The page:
Today we find ourselves in the middle of Learning Disability Week 2015 #LDWeek15. We thought we’d use Week 13 to ask a question which many seem very uncomfortable with, are charities part of the problem? We’re starting off with questioning awareness raising.
So, what is Learning Disability Week I hear you ask?
It’s an awareness week run by Mencap, who simultaneously advertise themselves as ‘the UK’s leading learning disability charity’ and ‘the voice of learning disability’. Quite some accolade to give yourself, and quite a claim to live up to.
Each year for Learning Disability Week Mencap pick a theme for the week and seek to ‘raise awareness’ of the issue in hand. The week has traditionally been in June, although there was a slight detour into August in 2013, but business as usual returned in 2014.
What does LD Week focus on?
Each of the issues that feature in LDWeek are an existing Mencap campaign or priority, so if you were to take a cynical view one perspective could be that they are using a national awareness raising week to raise the profile of their organisation and do work they’re committed to doing anyway. Regardless of that, let’s take a look at the focus for the last few years:
2009 saw a focus on accessible toilets and Changing Places
2010 was equal healthcare and ‘Getting it right’
2011 turned the spotlight on Disability Hate Crime
2012 stuck with Hate Crime; perhaps there was a delay in planning, or no other issues that needed attention given toilets and healthcare were ‘done’.
The CEO at the time stated: “The reason we went back to the issue this year, is because we’re making good progress,” he explained. “We’re making great progress on working with the police in a way that will lead to a steady reduction of hate crime and a tackling of the perpetrators. There’s much more to do, though”.
2013 took a slightly surreal turn about, where presumably having sorted hate crime, healthcare and toilets it was time to celebrate. The August week focused on, wait for it, superheroes!
Who is your superhero? Celebrating families ‘amazing, brave and selfless people’. Which is an interesting way to frame learning disabled people and their family members! We’ll come back to that later.
2014 stuck with a theme of celebration, after all there were obviously no burning issues that needed raising awareness of in these two years.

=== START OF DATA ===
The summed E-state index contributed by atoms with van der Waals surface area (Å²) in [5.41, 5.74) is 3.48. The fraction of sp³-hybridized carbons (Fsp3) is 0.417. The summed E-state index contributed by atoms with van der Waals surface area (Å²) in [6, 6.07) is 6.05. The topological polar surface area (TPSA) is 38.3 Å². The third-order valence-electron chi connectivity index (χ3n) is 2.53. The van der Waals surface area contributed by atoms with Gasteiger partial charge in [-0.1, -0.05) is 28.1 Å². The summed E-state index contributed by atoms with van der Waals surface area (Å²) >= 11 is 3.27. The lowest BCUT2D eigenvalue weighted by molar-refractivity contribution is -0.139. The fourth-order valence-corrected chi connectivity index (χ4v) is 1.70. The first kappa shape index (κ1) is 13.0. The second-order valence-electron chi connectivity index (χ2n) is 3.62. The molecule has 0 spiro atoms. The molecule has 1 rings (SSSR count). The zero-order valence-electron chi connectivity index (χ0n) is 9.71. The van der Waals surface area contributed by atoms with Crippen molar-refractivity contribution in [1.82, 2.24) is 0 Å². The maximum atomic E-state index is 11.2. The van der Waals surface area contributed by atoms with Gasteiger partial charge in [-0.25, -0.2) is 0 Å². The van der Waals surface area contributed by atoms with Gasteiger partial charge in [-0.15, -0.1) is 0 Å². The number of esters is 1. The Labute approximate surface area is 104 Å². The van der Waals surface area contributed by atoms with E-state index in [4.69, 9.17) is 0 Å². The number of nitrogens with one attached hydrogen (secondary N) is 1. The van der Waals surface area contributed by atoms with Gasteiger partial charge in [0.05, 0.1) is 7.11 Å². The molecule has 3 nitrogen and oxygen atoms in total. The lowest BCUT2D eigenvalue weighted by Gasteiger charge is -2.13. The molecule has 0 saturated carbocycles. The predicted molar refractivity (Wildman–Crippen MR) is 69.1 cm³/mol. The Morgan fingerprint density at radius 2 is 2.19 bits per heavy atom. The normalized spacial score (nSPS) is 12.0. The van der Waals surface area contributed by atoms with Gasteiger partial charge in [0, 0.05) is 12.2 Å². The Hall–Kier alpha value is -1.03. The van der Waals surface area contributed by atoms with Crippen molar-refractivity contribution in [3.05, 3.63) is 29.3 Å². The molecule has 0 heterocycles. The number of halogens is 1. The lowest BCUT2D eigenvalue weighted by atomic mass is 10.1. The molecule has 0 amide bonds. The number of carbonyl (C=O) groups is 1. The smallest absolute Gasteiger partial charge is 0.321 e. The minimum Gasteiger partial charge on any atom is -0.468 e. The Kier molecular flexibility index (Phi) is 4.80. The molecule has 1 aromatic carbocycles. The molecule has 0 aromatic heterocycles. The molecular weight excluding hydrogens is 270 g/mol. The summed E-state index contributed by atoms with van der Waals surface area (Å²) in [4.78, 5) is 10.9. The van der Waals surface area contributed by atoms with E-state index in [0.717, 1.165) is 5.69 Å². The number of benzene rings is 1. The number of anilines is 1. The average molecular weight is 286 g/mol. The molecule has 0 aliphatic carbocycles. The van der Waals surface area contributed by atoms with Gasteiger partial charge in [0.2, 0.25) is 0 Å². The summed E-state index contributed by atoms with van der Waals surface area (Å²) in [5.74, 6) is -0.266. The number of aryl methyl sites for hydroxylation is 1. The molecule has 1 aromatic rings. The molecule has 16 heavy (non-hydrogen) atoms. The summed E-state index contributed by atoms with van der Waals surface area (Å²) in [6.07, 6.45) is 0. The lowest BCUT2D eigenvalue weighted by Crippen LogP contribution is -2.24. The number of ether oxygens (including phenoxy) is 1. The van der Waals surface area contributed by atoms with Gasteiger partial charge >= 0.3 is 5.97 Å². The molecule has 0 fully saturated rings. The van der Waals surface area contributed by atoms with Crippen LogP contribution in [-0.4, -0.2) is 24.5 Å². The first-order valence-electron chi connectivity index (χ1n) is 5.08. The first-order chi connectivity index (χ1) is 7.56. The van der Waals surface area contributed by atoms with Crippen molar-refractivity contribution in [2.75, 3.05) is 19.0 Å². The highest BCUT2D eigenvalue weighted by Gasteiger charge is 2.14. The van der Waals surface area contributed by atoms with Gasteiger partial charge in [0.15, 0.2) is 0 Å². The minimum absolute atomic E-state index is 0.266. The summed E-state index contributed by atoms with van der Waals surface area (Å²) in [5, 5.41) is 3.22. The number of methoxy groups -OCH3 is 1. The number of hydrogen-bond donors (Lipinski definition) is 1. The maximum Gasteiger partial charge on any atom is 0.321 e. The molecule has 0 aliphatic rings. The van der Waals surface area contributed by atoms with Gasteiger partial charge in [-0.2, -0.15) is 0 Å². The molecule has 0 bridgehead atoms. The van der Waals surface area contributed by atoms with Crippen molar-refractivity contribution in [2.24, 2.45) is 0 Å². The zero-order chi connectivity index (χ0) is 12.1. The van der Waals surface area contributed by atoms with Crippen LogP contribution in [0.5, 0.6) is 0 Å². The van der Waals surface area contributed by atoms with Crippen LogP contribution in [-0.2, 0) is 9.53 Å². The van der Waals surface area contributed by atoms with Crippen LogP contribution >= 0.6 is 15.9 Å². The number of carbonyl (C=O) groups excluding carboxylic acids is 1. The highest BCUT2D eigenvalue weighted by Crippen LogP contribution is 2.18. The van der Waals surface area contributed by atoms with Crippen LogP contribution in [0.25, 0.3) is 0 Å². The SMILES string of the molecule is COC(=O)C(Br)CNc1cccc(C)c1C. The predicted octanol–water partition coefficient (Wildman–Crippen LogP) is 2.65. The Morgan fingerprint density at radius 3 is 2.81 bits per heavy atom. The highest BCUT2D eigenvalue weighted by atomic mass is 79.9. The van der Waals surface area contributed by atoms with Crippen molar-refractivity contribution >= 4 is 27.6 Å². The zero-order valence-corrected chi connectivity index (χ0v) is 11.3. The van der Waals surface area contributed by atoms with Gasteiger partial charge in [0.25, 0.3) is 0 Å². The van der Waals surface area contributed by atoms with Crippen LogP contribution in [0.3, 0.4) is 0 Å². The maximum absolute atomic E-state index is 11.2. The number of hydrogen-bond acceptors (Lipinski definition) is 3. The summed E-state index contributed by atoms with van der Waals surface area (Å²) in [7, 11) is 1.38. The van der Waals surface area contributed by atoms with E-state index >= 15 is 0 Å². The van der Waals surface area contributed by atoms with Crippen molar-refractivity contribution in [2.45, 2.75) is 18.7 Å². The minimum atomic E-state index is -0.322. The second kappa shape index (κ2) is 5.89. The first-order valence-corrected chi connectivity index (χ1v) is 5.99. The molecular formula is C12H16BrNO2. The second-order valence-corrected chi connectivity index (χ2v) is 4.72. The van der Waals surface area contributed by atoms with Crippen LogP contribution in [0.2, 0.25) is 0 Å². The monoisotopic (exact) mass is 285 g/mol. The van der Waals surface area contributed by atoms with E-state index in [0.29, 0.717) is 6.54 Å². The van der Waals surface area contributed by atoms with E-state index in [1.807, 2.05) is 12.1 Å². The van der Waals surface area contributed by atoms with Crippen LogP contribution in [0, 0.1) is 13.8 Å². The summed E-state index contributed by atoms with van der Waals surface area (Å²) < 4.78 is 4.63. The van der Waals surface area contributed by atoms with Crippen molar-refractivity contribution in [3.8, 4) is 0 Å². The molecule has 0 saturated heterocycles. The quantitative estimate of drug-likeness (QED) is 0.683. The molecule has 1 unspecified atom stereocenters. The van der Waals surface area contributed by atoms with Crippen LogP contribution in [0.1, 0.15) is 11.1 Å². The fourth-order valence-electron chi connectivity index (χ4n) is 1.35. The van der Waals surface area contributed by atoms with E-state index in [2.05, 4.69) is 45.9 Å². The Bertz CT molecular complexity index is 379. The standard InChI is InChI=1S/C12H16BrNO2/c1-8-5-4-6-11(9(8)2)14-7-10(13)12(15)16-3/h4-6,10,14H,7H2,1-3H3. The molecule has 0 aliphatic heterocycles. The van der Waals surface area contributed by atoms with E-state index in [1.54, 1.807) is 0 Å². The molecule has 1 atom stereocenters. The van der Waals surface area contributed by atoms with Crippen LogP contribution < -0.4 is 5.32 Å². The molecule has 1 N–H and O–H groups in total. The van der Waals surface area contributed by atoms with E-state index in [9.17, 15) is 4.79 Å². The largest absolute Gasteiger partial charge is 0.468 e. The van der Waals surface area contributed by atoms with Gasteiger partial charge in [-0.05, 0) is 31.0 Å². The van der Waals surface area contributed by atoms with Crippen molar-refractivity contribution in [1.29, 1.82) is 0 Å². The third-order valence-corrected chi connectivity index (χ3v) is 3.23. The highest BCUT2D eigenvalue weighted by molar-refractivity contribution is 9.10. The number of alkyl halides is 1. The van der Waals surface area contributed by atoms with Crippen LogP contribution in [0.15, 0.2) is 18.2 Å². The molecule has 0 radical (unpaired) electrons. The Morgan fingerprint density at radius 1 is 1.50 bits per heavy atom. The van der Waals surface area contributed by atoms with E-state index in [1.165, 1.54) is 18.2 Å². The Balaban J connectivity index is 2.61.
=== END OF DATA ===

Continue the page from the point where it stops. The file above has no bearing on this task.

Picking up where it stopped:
The billing for the week asked: Do you remember your first? We asked you to celebrate people overcoming adversity, and people’s prejudice and ignorance to experience their incredible firsts.
2015 Bringing us up to date, this year the tone is less party and more traditional with a focus on Hear My Voice and listening:
We’re reaching out to the newly-elected politicians and people in a powerful position to tackle the myths and misconceptions about learning disability that fuel prejudice and inequality.
What format do these awareness raising weeks take?
A quick search on the internet will provide you with a range of approaches to raising awareness during LDWeek, with some grassroots activity across the UK.
That said there is also a bit of a format at play, whereby every year Mencap Head Office beam with pride as they celebrate the success of learning disability week (usually by the Friday on their website or early the next calendar week) that involves:
a) a London launch event or soiree at Westminster
b) a few mentions in the media
c) a new film or media soundbyte to use
d) some airy celebrity promises of support
e) a Charter or commitment for people to sign up to.
Anyone with a rudimentary knowledge of measuring impact would be able to see that these blogs ‘celebrating success’ are focused purely on activity and not on impact or outcomes.
The other consideration is positioning; what message is being shared about learning disabled people and their lives? Are we celebrating them as superheroes? Really? I’ve yet to meet a superhero, learning disabled or otherwise. Are learning disabled people and their families brave, overcoming adversity, pioneering?
Or are they just like you and I. Human beings, wanting human rights. No more, no less.
A question of impact
So all of this activity leads to what exactly? It’s not for us to offer an answer, we’re simply asking the question, but we would like to hear about the impact of such a large amount of focus.
While it is no doubt reassuring to the senior management team to tick a box on the annual strategic plan, and external profile raising never goes a miss, one can’t help but wonder whether all this talk and awareness raising leads to very little change.
Later this week we’ll take a look at charity accounts and some of the positioning of charitable activity. All thoughts and contributions very welcome as ever, drop us an email if you’d like to blog on this.